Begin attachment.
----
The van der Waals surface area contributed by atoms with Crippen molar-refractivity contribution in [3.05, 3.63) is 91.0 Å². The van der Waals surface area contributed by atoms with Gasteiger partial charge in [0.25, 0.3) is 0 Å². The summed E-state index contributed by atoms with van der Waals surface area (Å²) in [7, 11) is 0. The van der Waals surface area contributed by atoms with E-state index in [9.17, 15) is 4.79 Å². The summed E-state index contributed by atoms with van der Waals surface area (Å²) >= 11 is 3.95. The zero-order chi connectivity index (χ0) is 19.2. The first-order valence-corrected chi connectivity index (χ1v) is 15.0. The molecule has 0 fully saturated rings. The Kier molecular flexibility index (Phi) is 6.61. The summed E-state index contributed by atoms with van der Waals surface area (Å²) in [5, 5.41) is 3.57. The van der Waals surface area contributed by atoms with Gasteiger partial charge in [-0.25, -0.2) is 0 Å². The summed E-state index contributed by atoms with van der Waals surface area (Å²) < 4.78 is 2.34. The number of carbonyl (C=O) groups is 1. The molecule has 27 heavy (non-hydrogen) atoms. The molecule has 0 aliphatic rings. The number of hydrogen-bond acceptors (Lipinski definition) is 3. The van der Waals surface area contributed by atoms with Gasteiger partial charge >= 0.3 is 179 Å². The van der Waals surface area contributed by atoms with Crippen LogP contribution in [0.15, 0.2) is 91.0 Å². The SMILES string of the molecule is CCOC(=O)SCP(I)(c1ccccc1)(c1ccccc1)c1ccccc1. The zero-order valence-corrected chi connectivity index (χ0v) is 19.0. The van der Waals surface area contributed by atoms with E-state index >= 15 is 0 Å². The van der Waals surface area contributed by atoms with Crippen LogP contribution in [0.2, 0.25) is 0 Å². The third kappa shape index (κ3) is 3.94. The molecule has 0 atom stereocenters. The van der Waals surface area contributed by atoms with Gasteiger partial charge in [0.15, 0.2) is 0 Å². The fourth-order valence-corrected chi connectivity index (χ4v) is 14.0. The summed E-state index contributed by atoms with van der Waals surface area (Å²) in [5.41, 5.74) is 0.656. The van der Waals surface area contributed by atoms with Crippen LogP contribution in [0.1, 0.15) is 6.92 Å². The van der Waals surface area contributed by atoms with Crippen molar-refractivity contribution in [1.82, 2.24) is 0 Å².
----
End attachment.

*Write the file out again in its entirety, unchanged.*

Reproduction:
The van der Waals surface area contributed by atoms with Crippen molar-refractivity contribution in [3.05, 3.63) is 91.0 Å². The van der Waals surface area contributed by atoms with Gasteiger partial charge in [0.25, 0.3) is 0 Å². The summed E-state index contributed by atoms with van der Waals surface area (Å²) in [7, 11) is 0. The van der Waals surface area contributed by atoms with E-state index in [9.17, 15) is 4.79 Å². The summed E-state index contributed by atoms with van der Waals surface area (Å²) >= 11 is 3.95. The zero-order chi connectivity index (χ0) is 19.2. The first-order valence-corrected chi connectivity index (χ1v) is 15.0. The molecule has 0 fully saturated rings. The Kier molecular flexibility index (Phi) is 6.61. The summed E-state index contributed by atoms with van der Waals surface area (Å²) in [5, 5.41) is 3.57. The van der Waals surface area contributed by atoms with Gasteiger partial charge in [-0.25, -0.2) is 0 Å². The summed E-state index contributed by atoms with van der Waals surface area (Å²) < 4.78 is 2.34. The number of carbonyl (C=O) groups is 1. The molecule has 27 heavy (non-hydrogen) atoms. The molecule has 0 aliphatic rings. The number of hydrogen-bond acceptors (Lipinski definition) is 3. The van der Waals surface area contributed by atoms with Gasteiger partial charge >= 0.3 is 179 Å². The van der Waals surface area contributed by atoms with Crippen LogP contribution in [0.15, 0.2) is 91.0 Å². The SMILES string of the molecule is CCOC(=O)SCP(I)(c1ccccc1)(c1ccccc1)c1ccccc1. The zero-order valence-corrected chi connectivity index (χ0v) is 19.0. The van der Waals surface area contributed by atoms with E-state index >= 15 is 0 Å². The van der Waals surface area contributed by atoms with Crippen LogP contribution in [0.2, 0.25) is 0 Å². The third kappa shape index (κ3) is 3.94. The molecule has 0 atom stereocenters. The van der Waals surface area contributed by atoms with Gasteiger partial charge in [0.15, 0.2) is 0 Å². The fourth-order valence-corrected chi connectivity index (χ4v) is 14.0. The summed E-state index contributed by atoms with van der Waals surface area (Å²) in [5.41, 5.74) is 0.656. The van der Waals surface area contributed by atoms with Crippen LogP contribution in [0.1, 0.15) is 6.92 Å². The van der Waals surface area contributed by atoms with Crippen molar-refractivity contribution in [1.82, 2.24) is 0 Å².